vation all ferries and fords between that point and Aberdeen, and retain the ferry-boats on the east bank of the river and south, or destroy them, so as to prevent the enemy from crossing, if found necessary to do so. The greatest promptitude is necessary in this march (made light, without baggage) and the execution of these orders. He will maintain his position until further orders, and on the arrival of a senior officer with troops will report to him for duty in the execution of these orders, the receipt whereof will be promptly acknowledged.
Very respectfully, your obedient servant,
Demopolis, Ala., February 23, 1864.
I. Colonel A. P. Thompson will proceed with the Third, Seventh, and Eighth Kentucky Regiments to Gainesville by steamer so soon as transportation can be furnished. He will mount them and report to Major-General Forrest.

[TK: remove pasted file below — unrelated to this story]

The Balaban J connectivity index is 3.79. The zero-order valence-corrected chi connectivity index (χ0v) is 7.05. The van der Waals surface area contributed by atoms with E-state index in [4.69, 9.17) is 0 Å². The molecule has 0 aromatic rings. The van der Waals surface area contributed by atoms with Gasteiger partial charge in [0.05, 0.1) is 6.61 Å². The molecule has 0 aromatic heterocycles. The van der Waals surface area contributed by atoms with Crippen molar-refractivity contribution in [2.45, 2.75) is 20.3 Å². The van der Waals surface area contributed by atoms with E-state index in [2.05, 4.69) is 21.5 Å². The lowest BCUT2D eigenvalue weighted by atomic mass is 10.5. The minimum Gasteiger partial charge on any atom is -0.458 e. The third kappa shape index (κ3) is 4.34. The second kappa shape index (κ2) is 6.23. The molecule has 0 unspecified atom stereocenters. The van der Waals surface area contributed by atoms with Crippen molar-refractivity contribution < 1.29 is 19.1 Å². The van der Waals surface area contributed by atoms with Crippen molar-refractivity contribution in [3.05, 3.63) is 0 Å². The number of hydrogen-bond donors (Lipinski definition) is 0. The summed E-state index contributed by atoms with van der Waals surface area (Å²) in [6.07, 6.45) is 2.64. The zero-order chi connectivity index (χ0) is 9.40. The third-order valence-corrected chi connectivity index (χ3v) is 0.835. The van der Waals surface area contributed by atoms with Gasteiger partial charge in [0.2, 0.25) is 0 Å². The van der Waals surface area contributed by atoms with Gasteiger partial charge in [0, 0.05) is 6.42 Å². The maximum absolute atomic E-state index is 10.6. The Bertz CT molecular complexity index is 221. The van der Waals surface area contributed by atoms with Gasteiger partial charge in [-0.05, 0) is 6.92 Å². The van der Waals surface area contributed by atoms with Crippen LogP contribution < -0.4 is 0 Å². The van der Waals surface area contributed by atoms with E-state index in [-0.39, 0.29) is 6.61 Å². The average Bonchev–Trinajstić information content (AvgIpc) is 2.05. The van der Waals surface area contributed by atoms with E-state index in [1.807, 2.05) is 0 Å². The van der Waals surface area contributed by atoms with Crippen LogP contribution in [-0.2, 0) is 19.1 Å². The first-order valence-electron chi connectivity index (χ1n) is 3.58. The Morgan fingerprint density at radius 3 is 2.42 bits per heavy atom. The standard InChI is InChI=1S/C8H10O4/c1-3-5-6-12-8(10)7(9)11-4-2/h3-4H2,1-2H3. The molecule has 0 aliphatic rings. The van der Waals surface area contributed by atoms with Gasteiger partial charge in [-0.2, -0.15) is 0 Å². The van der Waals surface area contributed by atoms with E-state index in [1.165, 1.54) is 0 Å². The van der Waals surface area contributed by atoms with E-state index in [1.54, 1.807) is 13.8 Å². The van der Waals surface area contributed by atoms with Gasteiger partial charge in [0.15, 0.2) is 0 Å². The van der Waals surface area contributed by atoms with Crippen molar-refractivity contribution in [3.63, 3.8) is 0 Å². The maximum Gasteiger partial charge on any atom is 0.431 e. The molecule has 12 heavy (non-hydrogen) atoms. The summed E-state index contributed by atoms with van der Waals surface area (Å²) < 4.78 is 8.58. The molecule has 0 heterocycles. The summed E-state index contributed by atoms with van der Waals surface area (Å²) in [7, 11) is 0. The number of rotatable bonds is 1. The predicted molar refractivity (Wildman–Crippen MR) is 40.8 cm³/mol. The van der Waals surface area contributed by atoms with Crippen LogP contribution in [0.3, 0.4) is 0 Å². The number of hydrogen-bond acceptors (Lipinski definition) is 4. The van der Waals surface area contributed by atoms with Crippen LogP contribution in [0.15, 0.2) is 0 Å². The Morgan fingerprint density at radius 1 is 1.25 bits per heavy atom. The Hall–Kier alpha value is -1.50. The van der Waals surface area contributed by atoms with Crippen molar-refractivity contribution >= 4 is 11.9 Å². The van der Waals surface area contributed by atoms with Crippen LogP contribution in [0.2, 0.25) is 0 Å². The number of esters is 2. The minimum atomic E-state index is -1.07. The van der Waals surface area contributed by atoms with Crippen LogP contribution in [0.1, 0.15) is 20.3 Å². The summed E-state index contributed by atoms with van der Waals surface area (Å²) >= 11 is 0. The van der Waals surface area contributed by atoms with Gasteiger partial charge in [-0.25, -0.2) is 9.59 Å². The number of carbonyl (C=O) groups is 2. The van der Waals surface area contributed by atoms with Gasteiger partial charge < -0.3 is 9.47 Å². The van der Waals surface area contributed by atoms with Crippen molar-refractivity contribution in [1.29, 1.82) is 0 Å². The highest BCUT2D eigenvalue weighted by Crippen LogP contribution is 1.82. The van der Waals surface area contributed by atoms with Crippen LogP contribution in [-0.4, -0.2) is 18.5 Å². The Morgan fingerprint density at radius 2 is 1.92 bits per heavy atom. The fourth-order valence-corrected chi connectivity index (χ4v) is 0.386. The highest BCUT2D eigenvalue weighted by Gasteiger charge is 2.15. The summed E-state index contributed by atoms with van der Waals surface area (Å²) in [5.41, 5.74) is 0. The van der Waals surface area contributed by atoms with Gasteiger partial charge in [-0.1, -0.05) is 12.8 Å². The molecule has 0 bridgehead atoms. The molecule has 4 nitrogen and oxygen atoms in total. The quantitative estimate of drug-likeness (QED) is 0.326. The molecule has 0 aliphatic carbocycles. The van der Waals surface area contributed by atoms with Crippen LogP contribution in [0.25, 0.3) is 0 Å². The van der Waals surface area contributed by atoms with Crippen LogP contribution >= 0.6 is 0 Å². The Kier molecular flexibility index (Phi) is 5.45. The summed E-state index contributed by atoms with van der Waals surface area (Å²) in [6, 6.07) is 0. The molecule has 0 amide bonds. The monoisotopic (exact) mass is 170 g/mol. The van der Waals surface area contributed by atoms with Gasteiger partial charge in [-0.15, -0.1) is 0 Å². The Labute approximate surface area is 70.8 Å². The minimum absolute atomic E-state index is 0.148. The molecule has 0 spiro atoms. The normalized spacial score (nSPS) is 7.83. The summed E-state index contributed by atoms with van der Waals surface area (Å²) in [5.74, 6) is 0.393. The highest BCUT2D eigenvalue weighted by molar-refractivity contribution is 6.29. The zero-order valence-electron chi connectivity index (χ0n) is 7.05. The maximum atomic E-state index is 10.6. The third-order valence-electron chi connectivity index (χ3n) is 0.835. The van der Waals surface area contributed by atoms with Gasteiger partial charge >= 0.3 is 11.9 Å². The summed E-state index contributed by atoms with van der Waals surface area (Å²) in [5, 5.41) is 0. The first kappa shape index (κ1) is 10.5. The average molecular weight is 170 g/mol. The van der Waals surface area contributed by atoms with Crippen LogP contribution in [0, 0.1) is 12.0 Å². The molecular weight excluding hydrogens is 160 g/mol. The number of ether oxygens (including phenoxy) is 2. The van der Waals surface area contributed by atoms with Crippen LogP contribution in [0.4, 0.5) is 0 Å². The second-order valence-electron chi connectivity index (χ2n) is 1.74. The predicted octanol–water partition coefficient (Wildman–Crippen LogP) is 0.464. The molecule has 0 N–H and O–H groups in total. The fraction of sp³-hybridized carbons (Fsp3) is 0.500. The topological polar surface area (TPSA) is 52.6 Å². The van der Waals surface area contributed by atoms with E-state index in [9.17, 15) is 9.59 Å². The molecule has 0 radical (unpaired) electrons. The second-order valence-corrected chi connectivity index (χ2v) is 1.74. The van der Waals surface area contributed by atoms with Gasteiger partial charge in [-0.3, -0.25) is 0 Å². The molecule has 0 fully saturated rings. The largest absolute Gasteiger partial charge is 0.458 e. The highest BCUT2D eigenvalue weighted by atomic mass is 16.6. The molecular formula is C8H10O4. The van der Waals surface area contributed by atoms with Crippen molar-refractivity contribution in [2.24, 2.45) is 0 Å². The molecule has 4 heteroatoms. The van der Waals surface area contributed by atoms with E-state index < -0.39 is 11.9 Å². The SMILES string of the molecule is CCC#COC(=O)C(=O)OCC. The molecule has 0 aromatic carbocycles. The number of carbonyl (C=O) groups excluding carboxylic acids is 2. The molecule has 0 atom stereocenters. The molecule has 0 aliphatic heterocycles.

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IX. Major General W. W. Loging will assume command of the column composed of Loring's and French's divisions, and move with it be easy marches via Livingston to Lauderdale, on the Mobile and Ohio Railroad, and there await orders.
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By command of Lieutenant-General Polk:
THOS. M. JACK,
February 23, 1864.
GENERAL: Detail at once from your command the number of men required by Admiral Buchanan to man his vessel. He complains of the failure to furnish him men. Notify him the men are ready and obtain his acknowledgment.
JAMES A. SEDDON,
Secretary of War.
RICHMOND, February 23, 1864.
General J. E. JOHNSTON,
Your dispatch of the 20th, respecting the rolling-stock of the road between Atlanta and Dalton, has been before the President, and I am instructed to inquire of you as to the fact when, where, and by whom the rolling-stock was taken, the amount, and the authority under which it was done, and if known to you, what became of it.
Adjutant and Inspector General.